09-26-2013, 02:55 PM
I love to bake, but now I challenge myself to create healthier versions of favorites. I also have a celiac friend and I enjoy creating tasty gluten free baked items for him. And, on occasion, I bake some old favorites but I give them away :)
09-26-2013, 03:01 PM
I can REALLY sympathize, Frances. But it's not "baking" for me....it's cooking, as in main dishes and such. I'm not a big sweet eater or cooker, but meats and potatoes...now there's my problem!
As a matter of fact, I was coming over here to see if anyone could offer me similar help. :) It's just me and my hubby now....and he doesn't need to lose weight. I have to cook for him every day.
So...how does one, like Frances and me, cook great food for others without getting sucked into over-indulging?
09-26-2013, 07:45 PM
I hate the thought of not baking again, but I guess until I can control myself with what I bake, I'm going to have to lay off for a while...or make something like a cake, that I can't sample.
09-26-2013, 07:58 PM
Yes, I had to stop baking too, because I was the one who ended up eating the most of it. My family hasn't really missed it and my waistline is better off for it. As for the sugar cravings I still get them, but I indulge them with something portion-sized and I try to avoid things that will make me binge or crave more.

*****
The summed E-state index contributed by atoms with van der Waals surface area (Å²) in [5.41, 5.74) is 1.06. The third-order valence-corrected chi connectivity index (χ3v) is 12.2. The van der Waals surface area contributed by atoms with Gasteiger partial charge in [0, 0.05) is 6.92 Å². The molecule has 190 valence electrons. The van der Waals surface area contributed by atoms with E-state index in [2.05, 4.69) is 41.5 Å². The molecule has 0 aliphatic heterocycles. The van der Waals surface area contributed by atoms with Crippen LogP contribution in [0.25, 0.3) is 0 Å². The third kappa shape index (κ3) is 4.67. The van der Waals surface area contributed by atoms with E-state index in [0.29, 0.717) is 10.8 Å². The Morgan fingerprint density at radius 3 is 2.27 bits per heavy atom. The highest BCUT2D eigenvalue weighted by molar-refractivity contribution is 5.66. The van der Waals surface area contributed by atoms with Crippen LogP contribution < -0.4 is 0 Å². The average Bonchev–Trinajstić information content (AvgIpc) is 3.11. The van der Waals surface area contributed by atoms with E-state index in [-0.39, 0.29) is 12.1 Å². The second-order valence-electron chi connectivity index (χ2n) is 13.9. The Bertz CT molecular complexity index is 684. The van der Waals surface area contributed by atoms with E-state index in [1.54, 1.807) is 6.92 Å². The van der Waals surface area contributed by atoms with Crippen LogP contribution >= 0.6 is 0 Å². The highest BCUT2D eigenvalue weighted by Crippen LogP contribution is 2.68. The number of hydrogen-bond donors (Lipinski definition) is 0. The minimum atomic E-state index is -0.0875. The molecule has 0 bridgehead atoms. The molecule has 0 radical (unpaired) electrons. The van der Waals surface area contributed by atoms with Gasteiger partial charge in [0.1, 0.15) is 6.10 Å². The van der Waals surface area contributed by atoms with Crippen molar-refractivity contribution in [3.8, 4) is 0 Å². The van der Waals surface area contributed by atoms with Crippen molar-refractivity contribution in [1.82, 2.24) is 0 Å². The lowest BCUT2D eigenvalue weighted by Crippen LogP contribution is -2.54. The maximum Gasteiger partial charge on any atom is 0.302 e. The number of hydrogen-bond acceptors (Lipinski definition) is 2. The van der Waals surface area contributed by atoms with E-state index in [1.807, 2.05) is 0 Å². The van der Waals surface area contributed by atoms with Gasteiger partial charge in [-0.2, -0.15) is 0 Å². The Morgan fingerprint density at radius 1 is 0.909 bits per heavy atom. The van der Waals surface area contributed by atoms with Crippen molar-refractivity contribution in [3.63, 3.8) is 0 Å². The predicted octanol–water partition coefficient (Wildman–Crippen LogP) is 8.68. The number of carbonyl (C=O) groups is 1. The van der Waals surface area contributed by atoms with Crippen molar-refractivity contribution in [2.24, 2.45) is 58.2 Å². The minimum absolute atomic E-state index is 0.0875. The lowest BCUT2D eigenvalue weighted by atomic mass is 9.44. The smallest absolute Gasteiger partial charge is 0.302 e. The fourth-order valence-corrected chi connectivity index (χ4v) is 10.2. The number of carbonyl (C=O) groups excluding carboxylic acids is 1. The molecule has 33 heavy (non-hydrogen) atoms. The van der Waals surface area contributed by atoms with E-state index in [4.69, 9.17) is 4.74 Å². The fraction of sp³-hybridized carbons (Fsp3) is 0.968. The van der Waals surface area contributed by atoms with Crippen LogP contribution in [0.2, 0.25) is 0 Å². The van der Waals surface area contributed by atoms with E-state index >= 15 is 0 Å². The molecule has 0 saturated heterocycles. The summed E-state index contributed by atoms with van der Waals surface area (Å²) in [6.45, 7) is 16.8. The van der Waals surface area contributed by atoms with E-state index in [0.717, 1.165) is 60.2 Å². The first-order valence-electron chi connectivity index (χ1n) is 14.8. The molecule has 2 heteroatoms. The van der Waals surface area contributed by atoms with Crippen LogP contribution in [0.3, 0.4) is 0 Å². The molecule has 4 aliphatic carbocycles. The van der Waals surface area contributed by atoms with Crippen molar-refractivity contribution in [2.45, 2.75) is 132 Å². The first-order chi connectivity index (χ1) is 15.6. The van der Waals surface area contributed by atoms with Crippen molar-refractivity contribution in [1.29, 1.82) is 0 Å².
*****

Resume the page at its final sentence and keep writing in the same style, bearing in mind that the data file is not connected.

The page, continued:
09-26-2013, 08:11 PM
I wish I had some advice. To actually stop doing something you love is difficult, but I think there has to be a happy medium somehow.
09-26-2013, 09:12 PM
I have had to give up a lot of different things I "loved" for my health. I decided I love feeling this good so much more than the stuff I gave up.
But I loved baking too, especially pies and breads. But I have switched it out with making vegetables that are really delicious. It's like a personal mission to get people to love veggies. I'm even writing a cookbook about it! I think it's important to replace the thing we stop doing with something else that supports our goals.
I haven't given up everything. I still like to eat till I'm stuffed on occasion. But it's feeling less fun and seems to require less food to achieve that as I get older. Still trying to find the immediate hedonic reward in eating until just satisfied.